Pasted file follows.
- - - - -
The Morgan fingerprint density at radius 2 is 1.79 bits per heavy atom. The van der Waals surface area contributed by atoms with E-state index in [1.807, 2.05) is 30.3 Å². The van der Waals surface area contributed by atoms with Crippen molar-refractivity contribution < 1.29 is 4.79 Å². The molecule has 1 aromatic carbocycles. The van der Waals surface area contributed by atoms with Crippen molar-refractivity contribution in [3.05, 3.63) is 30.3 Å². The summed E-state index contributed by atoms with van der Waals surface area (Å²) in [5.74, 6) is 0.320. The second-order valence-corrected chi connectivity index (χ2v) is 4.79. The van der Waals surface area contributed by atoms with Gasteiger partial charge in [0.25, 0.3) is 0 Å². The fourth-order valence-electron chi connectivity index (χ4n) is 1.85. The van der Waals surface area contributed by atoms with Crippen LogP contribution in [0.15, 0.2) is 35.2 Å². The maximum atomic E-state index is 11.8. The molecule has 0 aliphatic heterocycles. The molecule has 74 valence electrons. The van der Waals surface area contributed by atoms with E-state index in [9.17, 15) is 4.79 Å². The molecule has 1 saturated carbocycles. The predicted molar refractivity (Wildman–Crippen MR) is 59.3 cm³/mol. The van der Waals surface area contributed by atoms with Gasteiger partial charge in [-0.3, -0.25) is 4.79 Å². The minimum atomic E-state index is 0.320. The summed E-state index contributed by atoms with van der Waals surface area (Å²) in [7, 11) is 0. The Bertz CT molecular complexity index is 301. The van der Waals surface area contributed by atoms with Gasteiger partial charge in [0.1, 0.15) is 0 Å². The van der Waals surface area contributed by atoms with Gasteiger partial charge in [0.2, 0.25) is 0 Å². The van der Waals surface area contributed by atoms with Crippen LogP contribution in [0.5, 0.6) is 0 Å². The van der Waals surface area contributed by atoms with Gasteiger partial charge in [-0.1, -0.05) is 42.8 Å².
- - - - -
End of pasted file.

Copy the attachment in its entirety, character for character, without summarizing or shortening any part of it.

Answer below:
The Morgan fingerprint density at radius 2 is 1.79 bits per heavy atom. The van der Waals surface area contributed by atoms with E-state index in [1.807, 2.05) is 30.3 Å². The van der Waals surface area contributed by atoms with Crippen molar-refractivity contribution < 1.29 is 4.79 Å². The molecule has 1 aromatic carbocycles. The van der Waals surface area contributed by atoms with Crippen molar-refractivity contribution in [3.05, 3.63) is 30.3 Å². The summed E-state index contributed by atoms with van der Waals surface area (Å²) in [5.74, 6) is 0.320. The second-order valence-corrected chi connectivity index (χ2v) is 4.79. The van der Waals surface area contributed by atoms with Gasteiger partial charge in [0.25, 0.3) is 0 Å². The fourth-order valence-electron chi connectivity index (χ4n) is 1.85. The van der Waals surface area contributed by atoms with Crippen LogP contribution in [0.15, 0.2) is 35.2 Å². The maximum atomic E-state index is 11.8. The molecule has 0 aliphatic heterocycles. The molecule has 74 valence electrons. The van der Waals surface area contributed by atoms with E-state index in [9.17, 15) is 4.79 Å². The molecule has 1 saturated carbocycles. The predicted molar refractivity (Wildman–Crippen MR) is 59.3 cm³/mol. The van der Waals surface area contributed by atoms with Gasteiger partial charge in [-0.3, -0.25) is 4.79 Å². The minimum atomic E-state index is 0.320. The summed E-state index contributed by atoms with van der Waals surface area (Å²) in [7, 11) is 0. The Bertz CT molecular complexity index is 301. The van der Waals surface area contributed by atoms with Gasteiger partial charge in [0.1, 0.15) is 0 Å². The van der Waals surface area contributed by atoms with Gasteiger partial charge in [0.2, 0.25) is 0 Å². The van der Waals surface area contributed by atoms with Crippen LogP contribution in [0.5, 0.6) is 0 Å². The van der Waals surface area contributed by atoms with Gasteiger partial charge in [-0.1, -0.05) is 42.8 Å².